60 sub county women leaders in Kaberamaido district get trained on existing laws & policies on Gender Based Violence

The number of Gender Based Violence (GBV) cases between January and September 2018 has surpassed the overall number of cases that were recorded in 2017, according to law enforcement officers in the eastern Uganda district of Kaberamaido.

“Between January and September 2018 the total number of cases stands at 115 compared to the overall number in 2017, which stood at 104,” the Officer in Charge of Child and Family protection, Janet Amuge said.

It is estimated that by the end of the year (2018) the overall number of GBV cases in the district is likely to rise by about 40 percent compared to 2017.
The above, according to officials, points to more efforts to reduce GBV and the related adverse effects. GBV is defined as gross violation of fundamental human rights and has severe, long-term negative impacts on the physical and psychological well being of the survivors, their families, and the community.

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Justice delayed
Speaking during a GBV monitoring and assessment exercise, the district police commander, Godfrey Abigaba, highlighted some other factors that tend to hinder or delay the delivery of justice. He pointed out political interference, ignorance of the law and inadequate funds allocated towards investigation of GBV cases.

Abigaba said Kaberamaido district receives operational funds between Sh600, 000-800,000 every quarter. This is then distributed to the different departments within the Police station, including the Child and Family protection unit-which directly deals with cases of GBV and the Criminal Investigations Department which conducts GBV related investigations.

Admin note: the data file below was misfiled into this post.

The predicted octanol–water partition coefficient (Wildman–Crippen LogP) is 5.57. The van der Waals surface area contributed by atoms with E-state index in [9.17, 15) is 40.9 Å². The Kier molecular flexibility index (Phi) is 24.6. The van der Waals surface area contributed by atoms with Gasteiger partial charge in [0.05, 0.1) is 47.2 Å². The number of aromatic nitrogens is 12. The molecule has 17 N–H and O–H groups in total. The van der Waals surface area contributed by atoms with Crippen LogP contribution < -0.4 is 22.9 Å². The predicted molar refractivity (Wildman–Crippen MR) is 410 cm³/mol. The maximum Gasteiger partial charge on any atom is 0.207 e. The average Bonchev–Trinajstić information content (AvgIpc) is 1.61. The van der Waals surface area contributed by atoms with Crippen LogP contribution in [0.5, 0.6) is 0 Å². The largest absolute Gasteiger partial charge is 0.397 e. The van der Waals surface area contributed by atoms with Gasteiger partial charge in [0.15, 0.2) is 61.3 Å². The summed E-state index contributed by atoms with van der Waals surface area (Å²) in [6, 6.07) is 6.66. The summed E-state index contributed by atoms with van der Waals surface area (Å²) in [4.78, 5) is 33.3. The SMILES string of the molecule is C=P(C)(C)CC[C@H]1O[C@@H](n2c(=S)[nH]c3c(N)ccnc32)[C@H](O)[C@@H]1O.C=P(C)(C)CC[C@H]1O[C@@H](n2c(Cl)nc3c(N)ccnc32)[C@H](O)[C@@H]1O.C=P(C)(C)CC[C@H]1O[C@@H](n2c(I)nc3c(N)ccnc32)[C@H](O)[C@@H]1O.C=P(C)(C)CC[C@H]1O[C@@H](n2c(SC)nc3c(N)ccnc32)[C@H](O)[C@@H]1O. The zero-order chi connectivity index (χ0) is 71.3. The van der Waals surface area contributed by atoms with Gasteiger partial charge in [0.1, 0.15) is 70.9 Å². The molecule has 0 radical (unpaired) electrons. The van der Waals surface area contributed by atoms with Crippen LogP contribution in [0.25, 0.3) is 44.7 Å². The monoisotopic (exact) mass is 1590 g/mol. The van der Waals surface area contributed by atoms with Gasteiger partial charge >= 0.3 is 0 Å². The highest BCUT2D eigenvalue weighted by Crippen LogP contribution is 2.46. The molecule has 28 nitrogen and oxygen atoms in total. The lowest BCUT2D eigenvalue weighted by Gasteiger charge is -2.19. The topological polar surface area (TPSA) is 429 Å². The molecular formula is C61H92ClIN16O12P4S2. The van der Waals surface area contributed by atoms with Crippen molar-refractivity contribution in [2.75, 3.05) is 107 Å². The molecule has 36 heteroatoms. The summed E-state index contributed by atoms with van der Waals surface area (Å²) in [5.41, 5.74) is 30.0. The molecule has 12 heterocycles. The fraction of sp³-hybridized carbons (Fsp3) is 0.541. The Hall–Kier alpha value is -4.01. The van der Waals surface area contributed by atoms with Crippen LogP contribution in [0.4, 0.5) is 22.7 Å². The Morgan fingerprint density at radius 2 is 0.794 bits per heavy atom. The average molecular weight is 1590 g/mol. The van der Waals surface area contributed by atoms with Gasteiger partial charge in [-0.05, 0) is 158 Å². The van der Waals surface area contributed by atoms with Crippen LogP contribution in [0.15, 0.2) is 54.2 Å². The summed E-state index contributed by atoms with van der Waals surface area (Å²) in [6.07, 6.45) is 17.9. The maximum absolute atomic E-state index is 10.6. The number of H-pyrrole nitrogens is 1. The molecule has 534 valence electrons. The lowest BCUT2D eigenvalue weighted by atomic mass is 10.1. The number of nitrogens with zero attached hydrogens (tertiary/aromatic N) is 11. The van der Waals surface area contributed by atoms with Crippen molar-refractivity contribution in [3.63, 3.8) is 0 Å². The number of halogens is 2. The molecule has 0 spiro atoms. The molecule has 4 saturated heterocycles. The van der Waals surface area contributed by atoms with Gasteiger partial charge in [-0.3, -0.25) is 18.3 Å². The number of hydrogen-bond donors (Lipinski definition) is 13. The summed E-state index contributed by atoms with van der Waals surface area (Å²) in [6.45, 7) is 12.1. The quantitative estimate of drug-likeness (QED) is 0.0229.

According to district officials, these meagre resources are often used to buy papers and pens for victims to record statements because over the quarter (three months) the funds are often not enough to buy fuel to take victims to hospital.

He also highlighted the issue of victims who sometimes come to police to seek protection and shelter but there are not enough resources to meet their basic needs while under protection. “Sometimes victims of violence come here at the Police station to seek protection because they are afraid to go back to their communities but to our dismay there are often not enough resources to offer basic needs and restorative services,” said Abigaba.

Community members in Katakwi and Kaberamaido district have also cited corruption and bribery as a major hindrance to justice for victims of Gender based violence (GBV). “There are a number of cases where people bribe police when these cases of abuse have reported but the cases are simply neglected,” said a community member.

Another district official who preferred anonymity said there are times when a case is reported as attempted murder only for another file to appear with a lighter charge of grievous harm.
The DPC also said there was lack of witnesses to testify during cases of GBV. “People are often afraid of coming up as witnesses to testify against suspects of GBV because they are scared of reprisals but they are also quite often ignorant of the protection that witnesses enjoy under the law,” he said.

Sensitize communities
Meanwhile, in Katakwi, Reverend Canon Lawrence Onyait, St Philip Ngarium Church of Uganda, Palam Sub County in Katakwi district has urged the civil society to continuously sensitize the community about dangers of violence in families. “The community members still lack awareness and there is widespread poverty which tends to breed gender based violence within families, including the denial of basic needs to the children,” he said.

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